And now let's just assume that there another rack that we were going to say on all income above a hundred thousand dollars are going to be taxed at 25% so their total income was 110,000 then we're taxing that $10,000 above 100,000 at 25% which would be $2,500 now, I probably should have done all this math before I started the episode, but I'm just going to do quick math here while we are live, and you can see this kind of magic. I'm going to work. So if we add up all these tax numbers, we get a total tax amount of 19,500 we divide 19,500 divided by 110,000 and we see that as 17.7% so the gist of this is is that the way tax brackets actually work is it divides your money into buckets. So I want you to literally think about all of the money you made last year and I want you to vision some of the money in cash, dollar bills sitting on one bucket and some of the cash in another bucket.

Braden: (05:37)
And actually picture like three to five buckets. The more money you made, the more buckets there are going to be. And the way taxes work is picture uncle Sam, we all know what he looks like and he's going to walk up to your buckets and say, I'm going to take 10% of all the money in your first bucket and I'm going to take 12% of the money in your second bucket and 16% of the money in your third bucket. And he gets all the way down to your seventh bucket and that is only going to have money in it. If you made, you know, in the millions of dollars, I think it's actually 1 million and then he's going to take 37 and a half percent of the money and that bucket. And that is how tax brackets work. So the question was how much money can I earn before I hit the next bracket?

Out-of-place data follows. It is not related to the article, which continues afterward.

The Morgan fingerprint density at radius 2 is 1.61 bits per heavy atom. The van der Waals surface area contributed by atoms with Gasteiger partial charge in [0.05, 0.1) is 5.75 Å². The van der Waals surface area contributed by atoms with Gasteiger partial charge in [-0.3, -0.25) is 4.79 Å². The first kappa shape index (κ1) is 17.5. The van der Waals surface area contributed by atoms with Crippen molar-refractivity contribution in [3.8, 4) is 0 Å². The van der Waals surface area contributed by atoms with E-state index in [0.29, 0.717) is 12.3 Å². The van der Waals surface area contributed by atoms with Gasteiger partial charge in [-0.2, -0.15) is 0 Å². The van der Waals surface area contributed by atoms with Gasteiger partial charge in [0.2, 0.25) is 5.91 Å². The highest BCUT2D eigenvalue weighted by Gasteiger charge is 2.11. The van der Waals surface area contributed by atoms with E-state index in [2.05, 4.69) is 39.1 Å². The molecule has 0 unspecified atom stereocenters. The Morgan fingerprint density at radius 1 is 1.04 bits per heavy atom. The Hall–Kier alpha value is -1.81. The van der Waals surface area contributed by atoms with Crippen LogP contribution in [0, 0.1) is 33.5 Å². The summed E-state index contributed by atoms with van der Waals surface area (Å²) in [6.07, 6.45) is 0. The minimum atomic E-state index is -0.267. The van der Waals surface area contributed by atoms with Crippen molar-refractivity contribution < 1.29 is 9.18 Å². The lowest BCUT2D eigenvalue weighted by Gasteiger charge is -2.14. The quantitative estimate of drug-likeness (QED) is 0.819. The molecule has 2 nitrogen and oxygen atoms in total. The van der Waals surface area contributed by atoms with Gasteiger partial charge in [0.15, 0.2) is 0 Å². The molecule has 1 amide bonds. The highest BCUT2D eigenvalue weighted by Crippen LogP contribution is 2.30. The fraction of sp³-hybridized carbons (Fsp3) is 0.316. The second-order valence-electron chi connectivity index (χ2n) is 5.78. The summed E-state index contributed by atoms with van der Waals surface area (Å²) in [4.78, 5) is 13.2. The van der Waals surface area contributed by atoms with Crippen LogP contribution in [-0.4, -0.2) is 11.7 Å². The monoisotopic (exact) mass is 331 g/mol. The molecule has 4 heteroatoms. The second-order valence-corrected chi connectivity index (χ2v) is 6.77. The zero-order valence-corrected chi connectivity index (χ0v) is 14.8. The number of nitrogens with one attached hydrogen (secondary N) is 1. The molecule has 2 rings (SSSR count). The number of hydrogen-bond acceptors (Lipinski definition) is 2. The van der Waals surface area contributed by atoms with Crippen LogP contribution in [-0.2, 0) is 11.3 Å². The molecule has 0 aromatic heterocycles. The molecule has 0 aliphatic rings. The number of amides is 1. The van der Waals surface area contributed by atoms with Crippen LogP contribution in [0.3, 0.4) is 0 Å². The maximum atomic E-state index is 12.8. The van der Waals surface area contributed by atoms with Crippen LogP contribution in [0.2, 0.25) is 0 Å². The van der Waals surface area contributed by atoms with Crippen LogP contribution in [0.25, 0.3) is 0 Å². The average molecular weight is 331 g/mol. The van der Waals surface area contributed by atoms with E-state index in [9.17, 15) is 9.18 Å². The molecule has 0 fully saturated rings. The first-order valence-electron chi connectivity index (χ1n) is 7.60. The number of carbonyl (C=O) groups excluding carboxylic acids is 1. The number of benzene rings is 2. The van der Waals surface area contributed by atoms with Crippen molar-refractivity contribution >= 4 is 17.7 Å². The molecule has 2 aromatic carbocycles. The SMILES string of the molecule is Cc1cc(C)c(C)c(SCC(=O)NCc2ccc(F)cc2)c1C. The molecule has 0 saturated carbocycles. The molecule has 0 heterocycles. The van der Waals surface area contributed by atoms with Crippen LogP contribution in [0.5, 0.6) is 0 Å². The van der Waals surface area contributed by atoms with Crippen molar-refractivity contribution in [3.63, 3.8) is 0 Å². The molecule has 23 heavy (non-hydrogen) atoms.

Braden: (06:23)
And the answer is it depends on how much money you make, whether you're single or filed, married jointly because you're going to have different brackets. But I would argue that the question is not really important because it's a marginal tax rates like we just explained. So if my hypothetical tax payer made $110,000 on all that math we did, we determined that they owe 17.7% in tax despite the fact that they were in the 25% tax bracket. So we would call 17.7% their effective tax rate. That's how much tax they're actually paying on that total income. Please keep in mind that I just totally made up those tax percentages. They don't reflect the real life brackets. We just made them a lot simpler because in real life some of the brackets go to like 42,500. They're not simple numbers to calculate. Uh, but that's the breakdown.

Braden: (07:21)
I hope that this was helpful. I do live talks very often and I always explain how tax brackets work and them and I always do light bulb moments for people when they listen. Same thing when I teach life inside of my membership and my course, I always like to talk about this topic because it's very highly misunderstood and it's also just helpful to be a better citizen as well because when we hear top politicians arguing about it, we now understand the way it works. So about a year ago, I'm going off script. This podcast is going to be a little longer than our normal Tuesday ones, but I hope that's okay. So last year, AOC, Alec, Congresswoman Alexandra Ocasio Cortez, I apologize, have a hard time pronouncing her name as she proposed a 70% tax rate on the highest marginal tax bracket and what happens is this gets really blown out of proportion both by political opponents and by the media saying that this person wants to take 70% of your income, but she was proposing this I believe on income over $10 million a year and may have even been higher than that, but less than 1% of people and it's basically just once you hit seven or once you hit $10 million a year on all of the income above that, your tax is going to go up from 37% to 70% and that is a pretty big chunk, but it actually reflects what our tax percentages were basically from the great depression almost through the 1980s and I could ramble about that all day tax policy and we could all argue as to whether that's a good idea for policy, whether you know rich people should have to give up that much money in their taxes.

Braden: (09:00)
That is a personal decision. But what I think is really important is that we at least all understand how it works, because if we're well-informed, then we can make our decision as to what we agree with. So I hope that I answered the question today and made sense to all of you. It's a little bit difficult to teach that without the help of any visual AIDS, but I, uh, I hope it made sense and if you liked it, don't forget to subscribe and leave a review for the podcast. Join us in the Facebook group and I cannot wait to be back with you on the podcast this Thursday. And I hope that you have a great day.